Tara Mogan Blom, MMC, ABC

Tara Mogan Blom, MMC, ABC

DGA Communications, LLC

Writers have a funny way of brainstorming. 

When I was in grad school, I took a creative writing class taught by Bob Early,  former editor of Arizona Highways magazine.

As senior editor of a magazine that’s been around since 1925, Early had the daunting task of filling the monthly magazine—focused entirely on Arizona—with fresh travelogues, artistic photos, and audience-friendly jokes.

“Wit Stop” was a monthly humor column written by Gene Perret, featured in Arizona Highways from 1995-2003. A three-time Emmy award-winning comedy writer, Perret served on Bob Hope’s writing team for 28 years, providing jokes on demand for the iconic entertainer. Perret wrote for many other well-known comedians throughout his successful writing career.

Early explained that Perret taught him the art of brainstorming—specifically mind mapping—as his joke writing strategy. You see, Hope would request a handful of “golf jokes,” for instance, during a commercial break. Perret would churn them out just in time for Hope to return after the break. Many of Perret’s jokes were crafted on a napkin or spare notepad. He quickly scribbled out “golf” in the middle, circled it, then drew lines from it to related topics (greens, putting, ball washer, birdie…you get the drift). Then he’d grab his top three contenders, add a punchline and pass them to the boss as he retakes the stage. Perret wrote volumes of jokes that could bring the house down, using this fast-but-simple brainstorming technique.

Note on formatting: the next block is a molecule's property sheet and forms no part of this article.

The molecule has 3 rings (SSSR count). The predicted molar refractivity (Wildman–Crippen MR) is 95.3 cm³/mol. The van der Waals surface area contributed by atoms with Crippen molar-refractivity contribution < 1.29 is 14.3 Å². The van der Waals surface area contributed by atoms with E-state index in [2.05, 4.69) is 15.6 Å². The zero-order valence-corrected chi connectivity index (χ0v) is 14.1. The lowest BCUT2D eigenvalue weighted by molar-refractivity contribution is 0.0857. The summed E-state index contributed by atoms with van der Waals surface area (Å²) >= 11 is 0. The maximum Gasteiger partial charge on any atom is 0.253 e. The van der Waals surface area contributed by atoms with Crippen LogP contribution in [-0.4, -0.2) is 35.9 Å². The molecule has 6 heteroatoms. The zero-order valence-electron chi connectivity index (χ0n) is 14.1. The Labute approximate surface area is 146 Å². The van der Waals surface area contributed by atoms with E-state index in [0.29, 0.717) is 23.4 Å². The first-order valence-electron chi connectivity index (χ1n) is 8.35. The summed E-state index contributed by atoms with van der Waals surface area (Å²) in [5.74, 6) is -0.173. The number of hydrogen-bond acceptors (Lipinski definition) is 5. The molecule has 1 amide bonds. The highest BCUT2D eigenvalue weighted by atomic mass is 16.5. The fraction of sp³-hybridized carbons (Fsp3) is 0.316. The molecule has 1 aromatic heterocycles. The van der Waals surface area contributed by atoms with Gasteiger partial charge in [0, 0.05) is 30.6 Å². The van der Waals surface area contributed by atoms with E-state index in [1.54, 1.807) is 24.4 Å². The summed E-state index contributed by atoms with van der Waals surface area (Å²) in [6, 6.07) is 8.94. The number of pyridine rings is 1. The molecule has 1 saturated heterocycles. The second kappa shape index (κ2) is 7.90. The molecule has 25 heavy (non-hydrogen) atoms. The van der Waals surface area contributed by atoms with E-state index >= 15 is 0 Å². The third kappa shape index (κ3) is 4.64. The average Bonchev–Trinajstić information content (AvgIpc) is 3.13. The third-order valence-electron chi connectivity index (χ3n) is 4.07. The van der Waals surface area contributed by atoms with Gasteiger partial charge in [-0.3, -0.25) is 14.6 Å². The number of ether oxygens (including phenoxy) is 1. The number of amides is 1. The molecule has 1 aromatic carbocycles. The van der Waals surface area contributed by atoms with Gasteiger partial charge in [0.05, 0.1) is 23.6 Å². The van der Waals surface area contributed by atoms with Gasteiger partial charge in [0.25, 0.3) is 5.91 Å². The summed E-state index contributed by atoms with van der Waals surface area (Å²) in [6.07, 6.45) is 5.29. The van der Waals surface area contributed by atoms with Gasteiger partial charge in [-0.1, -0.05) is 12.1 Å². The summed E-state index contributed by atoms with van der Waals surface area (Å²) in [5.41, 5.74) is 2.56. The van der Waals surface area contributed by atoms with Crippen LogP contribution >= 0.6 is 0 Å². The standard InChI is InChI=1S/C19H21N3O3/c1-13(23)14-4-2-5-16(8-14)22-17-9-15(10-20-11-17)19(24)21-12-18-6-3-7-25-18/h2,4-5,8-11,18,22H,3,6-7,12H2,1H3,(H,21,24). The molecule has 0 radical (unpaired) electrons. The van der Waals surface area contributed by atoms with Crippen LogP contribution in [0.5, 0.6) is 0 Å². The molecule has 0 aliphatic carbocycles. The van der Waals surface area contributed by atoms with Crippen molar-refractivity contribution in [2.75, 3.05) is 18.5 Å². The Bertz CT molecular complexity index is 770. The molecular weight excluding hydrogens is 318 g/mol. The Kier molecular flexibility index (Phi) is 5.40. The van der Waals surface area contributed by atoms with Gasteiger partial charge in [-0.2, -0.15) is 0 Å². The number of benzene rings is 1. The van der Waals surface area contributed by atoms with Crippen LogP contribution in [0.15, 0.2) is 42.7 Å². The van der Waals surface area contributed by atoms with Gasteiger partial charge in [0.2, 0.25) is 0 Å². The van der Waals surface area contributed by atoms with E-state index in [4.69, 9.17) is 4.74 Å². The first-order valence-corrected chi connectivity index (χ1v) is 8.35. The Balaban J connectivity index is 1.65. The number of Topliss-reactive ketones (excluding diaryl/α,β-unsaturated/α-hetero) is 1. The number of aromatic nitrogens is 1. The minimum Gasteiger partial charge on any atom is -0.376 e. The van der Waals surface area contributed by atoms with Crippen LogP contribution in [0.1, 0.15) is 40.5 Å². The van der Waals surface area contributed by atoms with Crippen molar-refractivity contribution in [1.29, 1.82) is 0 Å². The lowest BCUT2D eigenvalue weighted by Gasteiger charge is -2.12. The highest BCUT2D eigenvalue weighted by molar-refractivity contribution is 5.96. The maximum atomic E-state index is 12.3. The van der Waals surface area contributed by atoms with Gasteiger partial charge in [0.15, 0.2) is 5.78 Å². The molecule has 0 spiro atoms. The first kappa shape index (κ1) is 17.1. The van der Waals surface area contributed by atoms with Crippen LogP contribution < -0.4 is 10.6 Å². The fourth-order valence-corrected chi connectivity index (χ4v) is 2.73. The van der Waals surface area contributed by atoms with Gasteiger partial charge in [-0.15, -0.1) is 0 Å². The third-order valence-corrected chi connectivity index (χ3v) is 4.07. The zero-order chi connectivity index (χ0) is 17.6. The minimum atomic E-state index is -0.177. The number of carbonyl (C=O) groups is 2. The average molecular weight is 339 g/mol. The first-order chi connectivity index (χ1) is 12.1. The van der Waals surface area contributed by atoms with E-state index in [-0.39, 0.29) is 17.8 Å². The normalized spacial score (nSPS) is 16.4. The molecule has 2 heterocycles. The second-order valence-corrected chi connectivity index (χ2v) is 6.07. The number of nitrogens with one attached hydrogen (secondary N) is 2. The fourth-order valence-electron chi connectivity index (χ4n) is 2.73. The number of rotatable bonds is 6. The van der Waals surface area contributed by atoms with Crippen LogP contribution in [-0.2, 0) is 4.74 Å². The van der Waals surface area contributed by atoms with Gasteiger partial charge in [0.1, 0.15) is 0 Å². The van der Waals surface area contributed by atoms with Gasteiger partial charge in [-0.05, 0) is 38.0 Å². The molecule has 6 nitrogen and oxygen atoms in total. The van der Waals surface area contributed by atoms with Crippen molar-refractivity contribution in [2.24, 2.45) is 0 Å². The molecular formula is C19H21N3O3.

an example of a mind mapping exercise

Jumping back to the topic of grad school, Early filled our creative writing agenda with nothing but joke writing assignments, based on what he learned from working with Perret. But not just any jokes. Clever jokes with similes, homonyms and heteronyms, political puns, onomatopoeias, and sport-related jabs.  His goal was to teach us how to brainstorm quickly to produce topics, the same approach he applied to publish an award-winning magazine with different perspectives of Arizona, month after month. 

Our final exam? A stand-up comedy routine. Yep, that was terrifying. My grade? An ‘A,’ plus an invitation to intern at the internationally renowned Arizona Highways magazine; one of my favorite jobs to this day.

Early’s lessons stuck like super glue. Mind mapping is my go-to tool, whether I’m writing blogs, planning an event, or developing a strategic communications plan. It’s also a productive team-building exercise that usually has everyone in stitches! 

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